Room for More

Beginning to write is incredibly intimidating. After decades of consuming books and magazines, blogs and newspapers, it feels like every topic has been covered in depth and detail. Most art evokes a similar feeling. Walking through a museum, knowing there are thousands of others filled with paintings and sculptures, we convince ourselves that creativity would flow easily if such original work hadn’t preceded us. New technology and innovation invites novel approaches and fresh applications, but even with the same, worn out tools, there’s far more opportunity than we admit.

It’s impossible to avoid the influences that lead to new creations. When it comes to reading, few have affected me as much as Tim Ferriss’s books. His writing would best be categorized as ‘self-help’, though he’s added a modern, optimization tilt that makes the reader feel like they’re squeezing the last drops out of life rather than fighting to return to normalcy. His books and podcast cover effectiveness, personal health, and successful habits. The modern king of the field has to be Tony Robbins, having built the genre through his own books, infomercials, and speaking tours. By almost any measurable statistic, he’s been a giant of guidance. He’s taught people to overcome fears and phobias, organize their finances, and build meaningful relationships. There are clear differences between the two. Ferriss made his name with The 4-Hour Workweek, a guide to automating your life with different conveniences of modern life. Robbins pushes his readers to attend to their own goals and obstacles to get the most from themselves. After enough attention to both, and particularly listening to the two chatting, it’s obvious they’re coming from a similar place.

Ten years since The 4 Hour Work Week was published, Ferriss has managed to succeed in writing about efficiency, physical health, food preparation, and daily habits. He wasn’t the first to enter these fields, and he certainly won’t be the last. Yet, so many others seem to crumble under the idea that someone has beaten them to the punch. There have been titans in each space, detailing very similar ideas, but not exactly the same and obviously not covering every detail. His unwillingness to settle for the work of others has been as insightful as any of the workouts or recipes he discusses.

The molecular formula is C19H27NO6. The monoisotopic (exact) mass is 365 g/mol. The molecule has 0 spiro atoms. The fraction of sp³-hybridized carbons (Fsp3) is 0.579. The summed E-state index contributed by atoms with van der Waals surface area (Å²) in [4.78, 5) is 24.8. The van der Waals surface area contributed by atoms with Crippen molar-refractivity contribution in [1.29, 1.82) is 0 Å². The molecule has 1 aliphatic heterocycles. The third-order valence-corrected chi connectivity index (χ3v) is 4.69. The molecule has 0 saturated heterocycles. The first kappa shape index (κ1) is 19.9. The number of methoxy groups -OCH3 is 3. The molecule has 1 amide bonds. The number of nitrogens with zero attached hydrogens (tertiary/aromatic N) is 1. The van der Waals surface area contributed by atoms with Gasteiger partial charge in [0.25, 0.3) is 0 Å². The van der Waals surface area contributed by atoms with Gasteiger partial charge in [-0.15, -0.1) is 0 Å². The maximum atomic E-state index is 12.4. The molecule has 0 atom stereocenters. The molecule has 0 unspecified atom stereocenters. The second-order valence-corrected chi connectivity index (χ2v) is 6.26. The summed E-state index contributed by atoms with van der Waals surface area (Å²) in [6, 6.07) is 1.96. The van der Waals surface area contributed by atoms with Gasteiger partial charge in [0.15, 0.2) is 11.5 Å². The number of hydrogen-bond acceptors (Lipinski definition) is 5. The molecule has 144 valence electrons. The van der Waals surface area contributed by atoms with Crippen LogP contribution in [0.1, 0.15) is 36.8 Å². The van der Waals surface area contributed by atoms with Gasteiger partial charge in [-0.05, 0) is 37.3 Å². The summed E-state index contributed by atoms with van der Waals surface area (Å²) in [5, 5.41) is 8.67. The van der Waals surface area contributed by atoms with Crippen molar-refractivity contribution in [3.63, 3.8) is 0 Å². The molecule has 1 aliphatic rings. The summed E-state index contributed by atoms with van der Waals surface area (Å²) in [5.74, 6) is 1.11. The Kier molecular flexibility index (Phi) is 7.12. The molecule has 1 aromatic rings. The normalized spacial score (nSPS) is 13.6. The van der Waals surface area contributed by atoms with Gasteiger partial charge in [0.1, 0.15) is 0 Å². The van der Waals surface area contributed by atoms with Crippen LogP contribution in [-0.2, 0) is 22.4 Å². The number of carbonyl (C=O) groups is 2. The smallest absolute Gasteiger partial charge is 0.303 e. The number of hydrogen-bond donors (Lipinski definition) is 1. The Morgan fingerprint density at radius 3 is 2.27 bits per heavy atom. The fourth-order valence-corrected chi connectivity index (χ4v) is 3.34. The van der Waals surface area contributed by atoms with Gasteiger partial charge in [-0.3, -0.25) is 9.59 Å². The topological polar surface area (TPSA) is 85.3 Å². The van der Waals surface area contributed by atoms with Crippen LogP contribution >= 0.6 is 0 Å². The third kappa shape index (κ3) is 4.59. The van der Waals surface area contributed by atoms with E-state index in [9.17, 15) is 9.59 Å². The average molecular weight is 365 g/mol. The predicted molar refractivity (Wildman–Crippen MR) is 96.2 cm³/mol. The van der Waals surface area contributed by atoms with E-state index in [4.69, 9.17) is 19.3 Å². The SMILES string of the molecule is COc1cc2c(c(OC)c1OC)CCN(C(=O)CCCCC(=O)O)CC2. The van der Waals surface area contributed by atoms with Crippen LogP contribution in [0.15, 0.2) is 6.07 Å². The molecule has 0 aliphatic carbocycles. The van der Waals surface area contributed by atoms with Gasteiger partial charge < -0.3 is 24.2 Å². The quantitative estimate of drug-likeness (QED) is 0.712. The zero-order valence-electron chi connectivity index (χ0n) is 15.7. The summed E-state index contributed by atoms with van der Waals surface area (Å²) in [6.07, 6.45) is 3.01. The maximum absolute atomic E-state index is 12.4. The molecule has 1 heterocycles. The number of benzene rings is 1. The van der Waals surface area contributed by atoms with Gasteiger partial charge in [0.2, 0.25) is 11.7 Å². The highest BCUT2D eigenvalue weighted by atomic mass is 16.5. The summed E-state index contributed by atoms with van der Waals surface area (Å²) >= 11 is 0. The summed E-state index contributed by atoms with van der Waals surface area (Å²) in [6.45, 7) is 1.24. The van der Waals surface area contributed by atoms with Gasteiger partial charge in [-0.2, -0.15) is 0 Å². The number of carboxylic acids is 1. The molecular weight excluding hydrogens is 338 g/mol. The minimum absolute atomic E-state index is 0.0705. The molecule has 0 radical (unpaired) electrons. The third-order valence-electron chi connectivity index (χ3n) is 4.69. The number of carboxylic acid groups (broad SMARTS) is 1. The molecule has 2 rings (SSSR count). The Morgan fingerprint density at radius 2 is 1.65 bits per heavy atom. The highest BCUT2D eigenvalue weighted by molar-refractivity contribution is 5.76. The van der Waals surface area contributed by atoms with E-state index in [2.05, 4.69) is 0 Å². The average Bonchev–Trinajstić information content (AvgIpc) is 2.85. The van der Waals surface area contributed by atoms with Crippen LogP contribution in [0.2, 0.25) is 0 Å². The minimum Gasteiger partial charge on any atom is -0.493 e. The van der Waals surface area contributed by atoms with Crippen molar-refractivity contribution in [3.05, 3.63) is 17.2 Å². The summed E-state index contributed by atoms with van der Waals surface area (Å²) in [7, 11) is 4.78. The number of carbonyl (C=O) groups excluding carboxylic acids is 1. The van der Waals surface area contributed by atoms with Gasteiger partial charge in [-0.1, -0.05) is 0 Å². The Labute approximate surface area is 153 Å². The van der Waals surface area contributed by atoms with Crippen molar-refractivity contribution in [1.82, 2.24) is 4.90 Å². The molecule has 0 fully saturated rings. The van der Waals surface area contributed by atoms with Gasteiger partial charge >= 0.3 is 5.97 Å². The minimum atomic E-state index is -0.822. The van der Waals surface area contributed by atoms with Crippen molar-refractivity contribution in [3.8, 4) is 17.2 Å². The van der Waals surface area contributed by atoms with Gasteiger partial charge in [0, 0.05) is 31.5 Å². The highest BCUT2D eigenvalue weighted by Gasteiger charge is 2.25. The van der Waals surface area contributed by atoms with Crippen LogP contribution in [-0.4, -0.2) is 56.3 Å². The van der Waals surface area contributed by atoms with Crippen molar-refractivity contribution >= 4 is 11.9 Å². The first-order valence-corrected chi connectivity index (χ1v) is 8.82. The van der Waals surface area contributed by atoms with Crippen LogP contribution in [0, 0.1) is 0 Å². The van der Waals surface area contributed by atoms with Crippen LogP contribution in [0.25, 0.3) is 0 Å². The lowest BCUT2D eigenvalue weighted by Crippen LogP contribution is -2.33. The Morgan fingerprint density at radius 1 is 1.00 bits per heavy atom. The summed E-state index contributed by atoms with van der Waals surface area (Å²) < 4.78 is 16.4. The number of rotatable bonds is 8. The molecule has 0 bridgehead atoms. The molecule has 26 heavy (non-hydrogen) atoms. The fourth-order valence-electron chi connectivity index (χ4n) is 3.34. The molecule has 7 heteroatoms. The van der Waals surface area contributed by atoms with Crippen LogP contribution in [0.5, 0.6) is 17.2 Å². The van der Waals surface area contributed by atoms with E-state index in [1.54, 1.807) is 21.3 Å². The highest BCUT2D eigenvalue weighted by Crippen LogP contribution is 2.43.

Instead of looking at other works with a sense of awe and reverence, I’ve begun to appreciate the finality of art. A painting has depth and meaning in every shape and brushstroke, ideas that extend from obvious to abstract, but all contained within the dimensions of the canvas. To expand these ideas and apply them to other aspects of life is not only possible but welcome. Books and podcasts have the same finality. There are never enough examples, never a similar enough anecdote allowing me to turn around and know exactly what to do. I would love to have Tim Ferriss analyze my life and give personalized feedback each step of the way, but that’s not what he offers. Instead, he puts forth principles that can be applied to my unique decisions, principles which I combine with the ideas of other influencers, from parents and friends to movies and writers.

I like to think of my writing as sitting somewhere within the ‘self-help’ genre, not prescribing anything too specific but hopefully offering opinions on the decisions that have brought happiness to my own life. It’s been tempting to label my work as an imitation of others, a meager attempt to capitalize on the success of the genre. More loudly, though, is the voice that shouts out about my own unique perspective. I know there are plenty of great writers, but more so I know my exact thoughts have yet to be described.

So my hope for anyone looking to create, write, build, or record is to begin with exactly those you are afraid of imitating. Research their work and their life, what brought them to success and how wide their creations extend. Even the greats had to start somewhere, but maybe more important, they had to end. And that’s where you come in.